Cashmere has become much more affordable with large retail chains such as Target, Lands End, and J. Crew offering lower-priced options. But less expensive doesn't necessarily mean poor quality.
Kris Connell from Real Simple magazine visits The Early Show to explain what everyone should know before buying cashmere.
What Is Cashmere?
Cashmere is a natural fiber that comes from the underbelly of goats raised in mountainous regions in Mongolia and India. The reason it is expensive is because there just isn't that much of it. And you're looking for the purest, longest and whitest fibers, which translate into the best cashmere. That's where you start to get the differentiation in quality.
Why Is It Now Affordable?
There are some unscrupulous companies that use other things, such as wool, in conjunction with cashmere and try to pass it off as all cashmere rather than a blend. Real Simple took some items to a lab and they had wool as part of them.
But there are two main reasons that large, reputable retailers can sell 100 percent cashmere for good prices. One, the quality may not be as fantastic as higher-end brands. The fibers they use may be shorter and darker, and shorter fibers are more prone to pilling and darker fibers can be weaker because they may need to be bleached and then colored again, which is why the colors make a difference in quality.
The second way large retailers can produce cashmere at low prices is because of the pure bulk of sweaters they're making. They get a break in their production costs and can pass it along to their consumers.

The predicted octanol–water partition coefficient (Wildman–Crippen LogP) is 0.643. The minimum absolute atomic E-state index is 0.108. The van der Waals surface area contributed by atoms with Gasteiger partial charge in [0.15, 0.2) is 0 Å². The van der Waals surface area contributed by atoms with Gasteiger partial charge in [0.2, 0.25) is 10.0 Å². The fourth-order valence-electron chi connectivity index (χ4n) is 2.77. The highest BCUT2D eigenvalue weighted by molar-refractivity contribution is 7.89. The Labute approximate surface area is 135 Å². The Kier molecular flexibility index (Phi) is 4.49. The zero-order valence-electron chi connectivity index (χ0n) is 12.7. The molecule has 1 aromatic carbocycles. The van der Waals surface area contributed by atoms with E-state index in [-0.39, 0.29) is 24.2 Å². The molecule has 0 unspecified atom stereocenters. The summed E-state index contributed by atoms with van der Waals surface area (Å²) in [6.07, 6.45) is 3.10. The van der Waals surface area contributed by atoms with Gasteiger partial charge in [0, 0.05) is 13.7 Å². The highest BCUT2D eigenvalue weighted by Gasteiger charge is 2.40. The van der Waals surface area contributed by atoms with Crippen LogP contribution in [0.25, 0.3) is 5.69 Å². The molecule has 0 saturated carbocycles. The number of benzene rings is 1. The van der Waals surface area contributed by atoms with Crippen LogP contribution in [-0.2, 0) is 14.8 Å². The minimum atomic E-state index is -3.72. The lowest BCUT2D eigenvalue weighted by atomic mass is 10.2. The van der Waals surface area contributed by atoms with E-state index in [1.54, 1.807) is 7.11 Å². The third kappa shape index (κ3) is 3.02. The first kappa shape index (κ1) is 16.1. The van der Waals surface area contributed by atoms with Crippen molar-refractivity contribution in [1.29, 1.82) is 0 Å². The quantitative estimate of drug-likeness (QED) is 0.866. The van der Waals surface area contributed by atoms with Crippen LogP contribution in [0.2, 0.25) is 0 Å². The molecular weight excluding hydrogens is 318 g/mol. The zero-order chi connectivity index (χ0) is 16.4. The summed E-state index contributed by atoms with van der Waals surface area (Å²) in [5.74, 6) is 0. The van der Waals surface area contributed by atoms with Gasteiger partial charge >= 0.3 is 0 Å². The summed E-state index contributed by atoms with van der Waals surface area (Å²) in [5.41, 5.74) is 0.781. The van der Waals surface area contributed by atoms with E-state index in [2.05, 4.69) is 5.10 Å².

What To Look For
First look at the label to ensure it is 100 percent cashmere and not a wool blend. Then, do the touch test by putting your hand over it and see if the texture changes at all. You may notice that by running your hand over the sweater you see a lot of fuzziness or pilling right away. That means it probably has a shorter fiber and a very high-end quality sweater won't.
Also, if it feels slippery, then it'll probably lose its shape quickly. Look for a tight knit so there's less chance of piling and also try to buy at least two-ply. If it's two-ply, it will be less likely to get a hole in it.
Caring For Cashmere
To some degree, pilling will happen to all cashmere sweaters, but the more you go with names you trust like Tse and White & Warren, who are both known for their cashmere, the less problems you'll have. Sometimes people buy a high-end, expensive cashmere sweater from a well-known brand and are upset if it pills or doesn't wear well. But the truth is that just because a company is known for great clothes it does not mean they have great cashmere. You're better off buying from a company that's known for their cashmere.
For any and all cashmere, you can dry clean it, but hand washing is always preferred to keep your cashmere in the best shape. You also may have to de-pill it every so often.